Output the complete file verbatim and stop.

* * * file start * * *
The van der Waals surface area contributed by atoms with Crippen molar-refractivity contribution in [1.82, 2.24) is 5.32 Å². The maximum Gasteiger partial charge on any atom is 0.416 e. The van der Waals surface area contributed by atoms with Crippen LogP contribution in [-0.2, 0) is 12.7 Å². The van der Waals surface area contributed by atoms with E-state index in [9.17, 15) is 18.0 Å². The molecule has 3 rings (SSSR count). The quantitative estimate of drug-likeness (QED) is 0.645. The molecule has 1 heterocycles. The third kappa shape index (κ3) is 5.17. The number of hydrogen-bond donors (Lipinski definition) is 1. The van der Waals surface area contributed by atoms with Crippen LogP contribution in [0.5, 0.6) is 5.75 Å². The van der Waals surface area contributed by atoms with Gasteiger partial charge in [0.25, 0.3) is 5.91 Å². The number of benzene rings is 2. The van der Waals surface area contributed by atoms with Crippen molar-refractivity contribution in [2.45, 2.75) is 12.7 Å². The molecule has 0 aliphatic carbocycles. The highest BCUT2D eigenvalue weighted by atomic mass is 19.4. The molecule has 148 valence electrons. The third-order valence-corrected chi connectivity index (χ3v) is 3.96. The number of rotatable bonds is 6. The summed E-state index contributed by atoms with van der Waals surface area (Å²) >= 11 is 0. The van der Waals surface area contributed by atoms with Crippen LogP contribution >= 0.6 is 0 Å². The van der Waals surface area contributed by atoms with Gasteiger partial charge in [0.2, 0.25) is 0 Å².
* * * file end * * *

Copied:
The van der Waals surface area contributed by atoms with Crippen molar-refractivity contribution in [1.82, 2.24) is 5.32 Å². The maximum Gasteiger partial charge on any atom is 0.416 e. The van der Waals surface area contributed by atoms with Crippen LogP contribution in [-0.2, 0) is 12.7 Å². The van der Waals surface area contributed by atoms with E-state index in [9.17, 15) is 18.0 Å². The molecule has 3 rings (SSSR count). The quantitative estimate of drug-likeness (QED) is 0.645. The molecule has 1 heterocycles. The third kappa shape index (κ3) is 5.17. The number of hydrogen-bond donors (Lipinski definition) is 1. The van der Waals surface area contributed by atoms with Crippen LogP contribution in [0.5, 0.6) is 5.75 Å². The van der Waals surface area contributed by atoms with Gasteiger partial charge in [0.25, 0.3) is 5.91 Å². The number of benzene rings is 2. The van der Waals surface area contributed by atoms with Crippen molar-refractivity contribution in [2.45, 2.75) is 12.7 Å². The molecule has 0 aliphatic carbocycles. The highest BCUT2D eigenvalue weighted by atomic mass is 19.4. The molecule has 148 valence electrons. The third-order valence-corrected chi connectivity index (χ3v) is 3.96. The number of rotatable bonds is 6. The summed E-state index contributed by atoms with van der Waals surface area (Å²) >= 11 is 0. The van der Waals surface area contributed by atoms with Crippen LogP contribution >= 0.6 is 0 Å². The van der Waals surface area contributed by atoms with Gasteiger partial charge in [0.2, 0.25) is 0 Å².